It’s all the rage: government and international governmental bodies using blogs to get out their message. Why, the US military has been using blogs for years to confuse terrorist search engines like Yahoo! and DogPile. Later on, other government agencies, such as the FCC limbered up their lifeless fingers and stiffly attempted to write something akin to teeny-bopper speak, only to realize that people liked them fine when they were allowed to blindly hate them.
Alas, it seems not everyone got the message. UNICEF was been left out in the cold about blogs. The first half of the decade went by, and the benevolent UN pet project seemed content to just sit this meme out. This changed today, however, when I looked in my comments queue and discovered a comment waiting to be moderated. I guess UNICEF is getting into the blogging scene after all, even if it is a few years too late. Still, I don’t think someone over there grasps the entire “blogging” concept. After all, you have to get your own blog to blog in; you don’t blog by just dropping off random comments in other people’s blogs.
Anyway, just to be nice to this set of dorks, I’ll go ahead and repost their message here. It is, after all, well written, and serves as a sort of “public service announcement” from Gnorb.NET (not that I need to have one, but still). So, without further ado, here it is: UNICEF’s blog spam.
Whether tragic events touch your family personally or are brought into your home via newspapers and television, you can help children cope with the anxiety that violence, death, and disasters can cause.
Listening and talking to children about their concerns can reassure them that they will be safe. Start by encouraging them to discuss how they have been affected by what is happening around them. Even young children may have specific questions about tragedies. Children react to stress at their own developmental level.
The Caring for Every Childâ€™s Mental Health Campaign offers these pointers for parents and other caregivers:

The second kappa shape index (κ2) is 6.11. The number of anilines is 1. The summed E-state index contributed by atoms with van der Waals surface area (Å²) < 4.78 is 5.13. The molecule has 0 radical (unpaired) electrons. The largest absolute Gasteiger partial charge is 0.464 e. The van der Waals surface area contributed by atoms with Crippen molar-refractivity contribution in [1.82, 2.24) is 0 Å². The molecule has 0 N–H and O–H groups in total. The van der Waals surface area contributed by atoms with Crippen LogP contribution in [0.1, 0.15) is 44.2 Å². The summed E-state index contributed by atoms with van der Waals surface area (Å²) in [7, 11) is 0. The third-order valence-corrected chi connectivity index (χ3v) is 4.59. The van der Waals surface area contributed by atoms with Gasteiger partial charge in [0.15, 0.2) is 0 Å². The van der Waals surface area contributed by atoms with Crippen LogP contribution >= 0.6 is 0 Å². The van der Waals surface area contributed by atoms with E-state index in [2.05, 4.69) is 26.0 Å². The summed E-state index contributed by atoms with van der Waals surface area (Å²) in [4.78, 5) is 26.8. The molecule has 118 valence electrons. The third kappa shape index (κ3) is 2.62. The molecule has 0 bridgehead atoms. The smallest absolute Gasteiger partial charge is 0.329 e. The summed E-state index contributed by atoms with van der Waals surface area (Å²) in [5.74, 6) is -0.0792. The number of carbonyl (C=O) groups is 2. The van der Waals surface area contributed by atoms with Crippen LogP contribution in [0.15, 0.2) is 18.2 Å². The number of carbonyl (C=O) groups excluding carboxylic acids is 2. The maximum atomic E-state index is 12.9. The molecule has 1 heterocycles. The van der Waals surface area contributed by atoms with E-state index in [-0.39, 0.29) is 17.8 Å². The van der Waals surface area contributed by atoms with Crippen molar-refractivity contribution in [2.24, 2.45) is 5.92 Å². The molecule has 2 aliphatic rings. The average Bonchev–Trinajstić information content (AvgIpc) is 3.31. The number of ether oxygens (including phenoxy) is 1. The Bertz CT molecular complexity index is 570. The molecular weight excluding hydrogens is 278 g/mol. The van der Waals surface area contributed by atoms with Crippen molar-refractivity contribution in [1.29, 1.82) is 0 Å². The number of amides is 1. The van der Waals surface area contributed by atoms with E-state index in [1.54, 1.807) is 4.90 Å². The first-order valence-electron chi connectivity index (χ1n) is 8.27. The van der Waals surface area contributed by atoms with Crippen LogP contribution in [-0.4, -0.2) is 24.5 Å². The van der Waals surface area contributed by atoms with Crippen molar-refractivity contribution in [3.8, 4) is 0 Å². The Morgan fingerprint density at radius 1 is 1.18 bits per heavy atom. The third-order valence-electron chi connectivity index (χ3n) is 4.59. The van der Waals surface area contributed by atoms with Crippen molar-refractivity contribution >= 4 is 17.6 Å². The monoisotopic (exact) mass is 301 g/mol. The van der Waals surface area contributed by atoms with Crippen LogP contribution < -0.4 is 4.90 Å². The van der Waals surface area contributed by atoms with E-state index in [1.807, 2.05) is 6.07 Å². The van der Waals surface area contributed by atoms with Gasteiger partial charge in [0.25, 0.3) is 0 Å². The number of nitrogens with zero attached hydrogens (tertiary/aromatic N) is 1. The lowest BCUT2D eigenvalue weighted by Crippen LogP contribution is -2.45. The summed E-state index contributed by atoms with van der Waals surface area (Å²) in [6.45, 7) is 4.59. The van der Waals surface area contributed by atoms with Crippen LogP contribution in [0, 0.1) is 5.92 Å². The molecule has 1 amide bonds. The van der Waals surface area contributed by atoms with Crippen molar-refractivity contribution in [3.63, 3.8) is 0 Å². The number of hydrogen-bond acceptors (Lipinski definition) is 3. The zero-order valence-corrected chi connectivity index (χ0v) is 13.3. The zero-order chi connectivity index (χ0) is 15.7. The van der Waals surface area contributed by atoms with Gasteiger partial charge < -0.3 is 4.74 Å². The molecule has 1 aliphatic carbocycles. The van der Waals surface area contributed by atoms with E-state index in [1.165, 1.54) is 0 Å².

- Encourage children to ask questions. Listen to what they say. Provide comfort and assurance that address their specific fears. Itâ€™s okay to admit you canâ€™t answer all of their questions.
- Talk on their level. Communicate with your children in a way they can understand. Donâ€™t get too technical or complicated.
- Find out what frightens them. Encourage your children to talk about fears they may have. They may worry that someone will harm them at school or that someone will try to hurt you.
- Focus on the positive. Reinforce the fact that most people are kind and caring. Remind your child of the heroic actions taken by ordinary people to help victims of tragedy.
- Pay attention. Your childrenâ€™s play and drawings may give you a glimpse into their questions or concerns. Ask them to tell you what is going on in the game or the picture. Itâ€™s an opportunity to clarify any misconceptions, answer questions, and give reassurance.
- Develop a plan. Establish a family emergency plan for the future, such as a meeting place where everyone should gather if something unexpected happens in your family or neighborhood. It can help you and your children feel safer.
If you are concerned about your childâ€™s reaction to stress or trauma, call your physician or a community mental health center.
Doesn’t that make you feel all warm and fuzzy?
(By the way, I checked UNICEF and couldn’t find a thing on this campaign on their site. I did find it, however, at SAMHSA’s National Mental Health Infomation Services website. Still, I’ll keep it as a UNICEF thing because (a) that’s what it said on the message posted, and (b) UNICEF’s in France, so it’s funny. See, just saying “France” made you think about smiling, a lot more than “SAMHSA” did, right?)